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Permanent exhibition

Cy Twombly at Museum Brandhorst

Aleksandra Domanović


  • Year2013
  • MaterialLaser sintered PA plastic, polyurethane, Soft-Touch and brass finish, PVC foil, acrylic glass
  • Dimensions30 x 159 x 30 cm
  • On viewGround floor
  • Copyright© Courtesy of the artist and Tanya Leighton, Berlin and Los Angeles. Photo: Gunter Lepkowski

More about the artwork

The group of sculptures by the artist Aleksandra Domanović, who was born in Novi Sad in the former Yugoslavia and now lives in Berlin, revolves around the Belgrade Hand, the world’s first bionic hand prosthesis equipped with five fingers and a sense of touch. Yugoslav engineer Rajko Tomović invented it in 1963 for soldiers who had lost their hands in World War II, and it was soon seen as an important landmark in the development of robotics. For her sculptures, Domanović recreated the shape of the Belgrade Hand using software, had it 3-D printed in polyamide and polyurethane plastic, and coated with brass, aluminum, and a soft-touch surface. The finger positions of “Fatima,” “Mayura Mudra,” and “Little Sister” reference symbolic gestures from different cultural traditions and times. Similarly, the works are ciphers for Domanović’s exploration of the significant but mostly overlooked role women have played in technological developments. The timeline accompanying the sculptures reflects this history of technology and its gender-specific disparities.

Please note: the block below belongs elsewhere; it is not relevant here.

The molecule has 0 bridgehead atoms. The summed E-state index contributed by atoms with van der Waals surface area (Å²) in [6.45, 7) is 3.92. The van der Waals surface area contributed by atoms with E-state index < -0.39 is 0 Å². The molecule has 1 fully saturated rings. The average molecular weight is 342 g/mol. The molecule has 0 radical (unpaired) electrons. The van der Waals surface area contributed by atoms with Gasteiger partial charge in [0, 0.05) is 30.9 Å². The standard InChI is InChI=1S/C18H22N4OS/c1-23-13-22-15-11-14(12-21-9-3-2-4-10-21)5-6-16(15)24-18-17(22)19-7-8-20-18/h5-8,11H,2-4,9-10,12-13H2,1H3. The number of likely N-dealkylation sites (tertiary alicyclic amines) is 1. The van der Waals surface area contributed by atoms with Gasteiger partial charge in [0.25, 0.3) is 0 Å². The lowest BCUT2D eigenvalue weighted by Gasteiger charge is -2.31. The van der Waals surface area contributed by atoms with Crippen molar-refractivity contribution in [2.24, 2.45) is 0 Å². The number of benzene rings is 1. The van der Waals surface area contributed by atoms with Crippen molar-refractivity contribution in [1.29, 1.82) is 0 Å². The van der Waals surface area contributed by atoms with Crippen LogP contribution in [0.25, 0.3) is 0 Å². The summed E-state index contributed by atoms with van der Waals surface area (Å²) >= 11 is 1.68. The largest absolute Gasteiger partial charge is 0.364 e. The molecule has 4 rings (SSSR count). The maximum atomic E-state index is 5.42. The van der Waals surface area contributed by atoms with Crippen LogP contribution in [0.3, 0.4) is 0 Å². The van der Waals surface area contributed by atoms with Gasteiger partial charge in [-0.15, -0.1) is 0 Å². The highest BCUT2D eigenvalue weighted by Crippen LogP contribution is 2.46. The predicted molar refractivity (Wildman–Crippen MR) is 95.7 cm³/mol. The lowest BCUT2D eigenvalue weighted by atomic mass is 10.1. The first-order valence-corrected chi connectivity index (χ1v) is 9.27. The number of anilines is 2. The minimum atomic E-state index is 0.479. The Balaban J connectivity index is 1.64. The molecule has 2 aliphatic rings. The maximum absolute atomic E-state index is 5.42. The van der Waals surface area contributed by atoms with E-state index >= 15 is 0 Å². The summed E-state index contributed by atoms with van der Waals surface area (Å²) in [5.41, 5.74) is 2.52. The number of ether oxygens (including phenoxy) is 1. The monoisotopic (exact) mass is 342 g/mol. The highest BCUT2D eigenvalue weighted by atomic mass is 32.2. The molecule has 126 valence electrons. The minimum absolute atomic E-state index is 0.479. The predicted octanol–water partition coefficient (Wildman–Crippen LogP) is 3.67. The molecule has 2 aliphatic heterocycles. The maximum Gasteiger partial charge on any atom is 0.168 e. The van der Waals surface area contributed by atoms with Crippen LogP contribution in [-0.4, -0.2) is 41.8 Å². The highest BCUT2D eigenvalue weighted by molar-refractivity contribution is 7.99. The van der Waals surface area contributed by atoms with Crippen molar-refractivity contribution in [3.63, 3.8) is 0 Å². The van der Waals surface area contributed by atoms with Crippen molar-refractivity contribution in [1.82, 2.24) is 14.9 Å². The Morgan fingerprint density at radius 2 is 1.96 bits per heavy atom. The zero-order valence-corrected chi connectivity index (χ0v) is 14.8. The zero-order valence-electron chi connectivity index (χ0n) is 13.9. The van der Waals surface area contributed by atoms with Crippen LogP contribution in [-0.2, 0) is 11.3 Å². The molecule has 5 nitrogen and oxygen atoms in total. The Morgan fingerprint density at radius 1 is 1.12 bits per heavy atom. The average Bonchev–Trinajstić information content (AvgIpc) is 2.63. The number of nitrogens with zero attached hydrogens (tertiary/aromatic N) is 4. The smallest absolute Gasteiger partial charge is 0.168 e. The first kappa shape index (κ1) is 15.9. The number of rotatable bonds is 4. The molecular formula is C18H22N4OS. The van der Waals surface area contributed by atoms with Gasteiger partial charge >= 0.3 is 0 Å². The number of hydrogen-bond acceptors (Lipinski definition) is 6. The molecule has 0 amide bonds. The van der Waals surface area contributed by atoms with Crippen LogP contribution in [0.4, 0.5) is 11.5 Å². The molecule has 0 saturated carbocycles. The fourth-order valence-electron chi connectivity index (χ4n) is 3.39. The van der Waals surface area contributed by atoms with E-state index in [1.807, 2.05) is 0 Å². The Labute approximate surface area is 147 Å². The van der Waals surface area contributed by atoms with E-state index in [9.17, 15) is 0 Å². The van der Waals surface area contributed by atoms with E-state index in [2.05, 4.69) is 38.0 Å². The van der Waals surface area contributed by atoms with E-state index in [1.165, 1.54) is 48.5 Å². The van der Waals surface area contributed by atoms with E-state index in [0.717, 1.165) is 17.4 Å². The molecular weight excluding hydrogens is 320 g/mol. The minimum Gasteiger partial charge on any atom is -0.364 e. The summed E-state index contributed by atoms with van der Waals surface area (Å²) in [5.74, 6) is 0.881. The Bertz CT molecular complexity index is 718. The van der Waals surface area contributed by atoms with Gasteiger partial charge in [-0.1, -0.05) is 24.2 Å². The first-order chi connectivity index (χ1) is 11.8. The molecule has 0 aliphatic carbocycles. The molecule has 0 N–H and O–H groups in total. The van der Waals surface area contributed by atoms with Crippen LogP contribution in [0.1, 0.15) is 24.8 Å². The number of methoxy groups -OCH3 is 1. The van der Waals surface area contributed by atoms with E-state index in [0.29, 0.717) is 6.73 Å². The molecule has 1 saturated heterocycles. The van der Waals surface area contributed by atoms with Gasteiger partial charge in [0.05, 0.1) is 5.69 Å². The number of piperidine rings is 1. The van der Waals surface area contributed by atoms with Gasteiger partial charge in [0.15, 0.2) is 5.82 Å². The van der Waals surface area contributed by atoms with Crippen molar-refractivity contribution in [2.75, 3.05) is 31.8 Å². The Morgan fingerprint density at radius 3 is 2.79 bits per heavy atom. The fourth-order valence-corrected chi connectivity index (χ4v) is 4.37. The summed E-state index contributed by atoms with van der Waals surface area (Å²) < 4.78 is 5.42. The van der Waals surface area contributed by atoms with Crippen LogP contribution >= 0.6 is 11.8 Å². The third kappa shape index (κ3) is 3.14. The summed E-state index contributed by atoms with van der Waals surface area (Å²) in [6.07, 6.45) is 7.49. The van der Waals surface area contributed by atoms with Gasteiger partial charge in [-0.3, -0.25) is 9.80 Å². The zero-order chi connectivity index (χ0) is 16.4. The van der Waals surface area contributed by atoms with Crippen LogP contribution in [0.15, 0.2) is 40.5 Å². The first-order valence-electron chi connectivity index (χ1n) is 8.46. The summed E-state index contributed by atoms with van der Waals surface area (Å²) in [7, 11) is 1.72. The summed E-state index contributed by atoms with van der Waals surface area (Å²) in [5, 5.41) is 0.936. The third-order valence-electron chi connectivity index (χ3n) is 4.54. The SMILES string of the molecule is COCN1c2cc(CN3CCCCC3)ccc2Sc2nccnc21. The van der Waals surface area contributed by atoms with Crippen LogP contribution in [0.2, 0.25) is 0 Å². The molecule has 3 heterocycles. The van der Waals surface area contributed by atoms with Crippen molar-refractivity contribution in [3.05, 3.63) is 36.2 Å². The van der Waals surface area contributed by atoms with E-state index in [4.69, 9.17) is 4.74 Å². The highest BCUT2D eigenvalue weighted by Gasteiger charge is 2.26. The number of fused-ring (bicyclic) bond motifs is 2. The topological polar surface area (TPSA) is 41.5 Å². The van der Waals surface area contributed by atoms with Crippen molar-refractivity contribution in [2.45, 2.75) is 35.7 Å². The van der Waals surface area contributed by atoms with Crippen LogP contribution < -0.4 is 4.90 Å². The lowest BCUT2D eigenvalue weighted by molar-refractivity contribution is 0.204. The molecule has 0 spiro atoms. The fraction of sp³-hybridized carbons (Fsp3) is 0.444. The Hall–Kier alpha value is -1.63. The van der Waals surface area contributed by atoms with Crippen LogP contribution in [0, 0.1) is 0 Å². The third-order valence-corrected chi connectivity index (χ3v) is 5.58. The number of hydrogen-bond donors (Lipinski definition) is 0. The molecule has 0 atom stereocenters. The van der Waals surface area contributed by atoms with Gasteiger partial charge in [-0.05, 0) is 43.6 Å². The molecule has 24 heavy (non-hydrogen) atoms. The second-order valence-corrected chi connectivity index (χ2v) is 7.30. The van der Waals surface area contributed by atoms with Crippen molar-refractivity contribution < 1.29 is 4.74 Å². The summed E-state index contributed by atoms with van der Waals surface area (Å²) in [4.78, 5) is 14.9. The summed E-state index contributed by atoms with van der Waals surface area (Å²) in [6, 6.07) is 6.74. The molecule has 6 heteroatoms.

Further collection artworks

Cy Twombly, Notes from a Tower, 1961, UAB 443aus der Sammlung Brandhorst
Cy Twombly Notes from a Tower, 1961
Cy Twombly , Untitled (Rome), 1957, UAB 437
Cy Twombly Untitled (Rome), 1957
Cy Twombly, Lepanto IX, 2001, UAB 477Lepanto Zyklus aus der Sammlung Brandhorst
Cy Twombly Lepanto IX, 2001
Cy Twombly, Untitled, 2004, UAB 655aus der Sammlung Brandhorst
Cy Twombly Untitled
Cy Twombly, Untitled (New York City), 1968, UAB 448aus der Sammlung Brandhorst
Cy Twombly Untitled (New York City), 1968